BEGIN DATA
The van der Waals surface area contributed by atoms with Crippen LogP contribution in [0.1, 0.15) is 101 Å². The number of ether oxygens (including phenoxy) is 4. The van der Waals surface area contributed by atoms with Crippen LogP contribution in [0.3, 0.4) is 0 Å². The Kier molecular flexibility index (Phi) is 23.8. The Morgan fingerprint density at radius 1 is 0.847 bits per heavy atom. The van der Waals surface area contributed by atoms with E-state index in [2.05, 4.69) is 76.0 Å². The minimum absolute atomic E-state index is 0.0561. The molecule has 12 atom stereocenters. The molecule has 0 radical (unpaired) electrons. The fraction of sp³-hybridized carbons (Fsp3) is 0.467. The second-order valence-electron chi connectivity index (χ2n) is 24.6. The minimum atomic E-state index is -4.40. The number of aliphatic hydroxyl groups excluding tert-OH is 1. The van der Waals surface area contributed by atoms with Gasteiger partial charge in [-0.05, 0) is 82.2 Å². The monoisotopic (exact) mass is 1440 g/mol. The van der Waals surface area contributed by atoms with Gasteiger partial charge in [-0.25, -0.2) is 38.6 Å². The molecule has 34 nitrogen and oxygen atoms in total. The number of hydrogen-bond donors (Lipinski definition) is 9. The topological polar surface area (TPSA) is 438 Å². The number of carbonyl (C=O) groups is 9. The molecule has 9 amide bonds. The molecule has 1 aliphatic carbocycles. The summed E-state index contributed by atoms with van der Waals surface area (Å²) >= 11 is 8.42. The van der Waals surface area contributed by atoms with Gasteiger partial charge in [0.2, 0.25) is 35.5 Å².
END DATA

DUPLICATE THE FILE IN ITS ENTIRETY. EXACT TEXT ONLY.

The van der Waals surface area contributed by atoms with Crippen LogP contribution in [0.1, 0.15) is 101 Å². The number of ether oxygens (including phenoxy) is 4. The van der Waals surface area contributed by atoms with Crippen LogP contribution in [0.3, 0.4) is 0 Å². The Kier molecular flexibility index (Phi) is 23.8. The Morgan fingerprint density at radius 1 is 0.847 bits per heavy atom. The van der Waals surface area contributed by atoms with E-state index in [2.05, 4.69) is 76.0 Å². The minimum absolute atomic E-state index is 0.0561. The molecule has 12 atom stereocenters. The molecule has 0 radical (unpaired) electrons. The fraction of sp³-hybridized carbons (Fsp3) is 0.467. The second-order valence-electron chi connectivity index (χ2n) is 24.6. The minimum atomic E-state index is -4.40. The number of aliphatic hydroxyl groups excluding tert-OH is 1. The van der Waals surface area contributed by atoms with Gasteiger partial charge in [-0.05, 0) is 82.2 Å². The monoisotopic (exact) mass is 1440 g/mol. The van der Waals surface area contributed by atoms with Gasteiger partial charge in [-0.25, -0.2) is 38.6 Å². The molecule has 34 nitrogen and oxygen atoms in total. The number of hydrogen-bond donors (Lipinski definition) is 9. The topological polar surface area (TPSA) is 438 Å². The number of carbonyl (C=O) groups is 9. The molecule has 9 amide bonds. The molecule has 1 aliphatic carbocycles. The summed E-state index contributed by atoms with van der Waals surface area (Å²) >= 11 is 8.42. The van der Waals surface area contributed by atoms with Gasteiger partial charge in [0.2, 0.25) is 35.5 Å².